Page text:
“We are gripped by multiple scleroses, unable to get our arms around any of the problems staring us in the face….Will a catastrophe shake us from our slumber?” (part of an online comment by ‘Cassandra’ from Colorado)
I’ll begin this post as an aggregator of other people’s opinions, urging my readers to seek out for themselves some reading that I’ve found compelling. Then I’ll come around to some comments on the recent showing of Fixing the Future, co-sponsored by Sustainable Bainbridge, at the Bainbridge Cinemas in Winslow.
An email from my friend Cheryl Hunter prompted me to read a column in the New York Times by Mark Bittman, “The Endless Summer.” (You’ll find it at http://opinionator.blogs.nytimes.com/2012/07/18/the-endless-summer/.)
Unlike the classic movie of the same name, Bittman’s piece is not about surfing, although it is, in part, about oceans – and rising sea levels, as an inevitable consequence of rising temperatures.
Bittman starts with the tender topic of ‘American exceptionalism,’ with this comment on what it means now: “on a per-capita basis, we either lead or come close to leading the world in consumption of resources, production of pollutants and a profound unwillingness to do anything about it.”
Which of these three items troubles you the most? I’ll pick the third. At the individual level we aren’t all unwilling, of course, but like ‘Cassandra,’ quoted above, we feel handicapped and powerless. And to make matters worse, many in positions of power (including our well-informed and conscientious President) have been unwilling to speak the truth to their powerful opponents.
It is so dangerous, these days, to lay oneself open to the charge of being ‘un-American,’ and that accusation is semi-automatic when anyone in public office proposes regulation or taxation that might limit the production and consumption of fossil fuels.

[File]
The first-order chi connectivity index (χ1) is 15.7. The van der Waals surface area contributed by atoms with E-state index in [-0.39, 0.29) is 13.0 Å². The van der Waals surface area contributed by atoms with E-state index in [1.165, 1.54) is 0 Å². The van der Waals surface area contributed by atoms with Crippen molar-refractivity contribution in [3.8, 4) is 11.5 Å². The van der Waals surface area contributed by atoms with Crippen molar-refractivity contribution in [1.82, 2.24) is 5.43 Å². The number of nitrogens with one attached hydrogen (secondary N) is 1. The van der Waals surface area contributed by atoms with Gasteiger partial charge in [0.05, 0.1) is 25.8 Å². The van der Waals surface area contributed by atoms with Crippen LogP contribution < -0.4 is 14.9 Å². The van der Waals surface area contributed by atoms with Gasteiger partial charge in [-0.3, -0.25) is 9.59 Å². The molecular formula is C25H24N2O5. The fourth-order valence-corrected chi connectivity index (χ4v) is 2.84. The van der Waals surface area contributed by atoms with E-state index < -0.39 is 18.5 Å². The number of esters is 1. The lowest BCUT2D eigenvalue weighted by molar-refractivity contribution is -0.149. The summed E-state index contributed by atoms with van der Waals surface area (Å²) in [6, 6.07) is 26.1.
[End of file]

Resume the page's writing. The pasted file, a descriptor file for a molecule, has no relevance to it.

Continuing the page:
If you consult his column, Bittman will lead you to something more weighty than his own words: a long article by Bill McKibben in the current issue of Rolling Stone. “The Reckoning” is a fact-based, passionate piece, connecting all the dots you need on climate change and its consequences, and the dangers posed by the world’s out-of-control dependence on carbon-based fuels.
If you can’t find a copy of Rolling Stone, go to 350.org for a link to McKibben’s piece, along with much more information on global warming. And you could also google ‘Climate Central’ for information on Global Weirdness (another tip from Mark Bittman): the book has now been published.
It has become critically important to reduce – drastically – the rate at which carbon is being loaded into our atmosphere. Bill McKibben explains why, and he stresses the importance of getting beyond apathy, and also beyond aimless anger at self-serving corporations and feckless politicians.
I can report, gratefully, that the crowd on Wednesday night, July 18th, gathered in one of the Pavilion’s theaters to watch David Brancaccio’s film, Fixing the Future, had gotten beyond apathy and reactionary attitudes. The theater’s seats were filled and there were people standing and sitting in the aisles. And most of them moved upstairs afterwards into OfficeXpats’ spacious rooms, to enjoy refreshments and share their experience with other local ‘fixers.’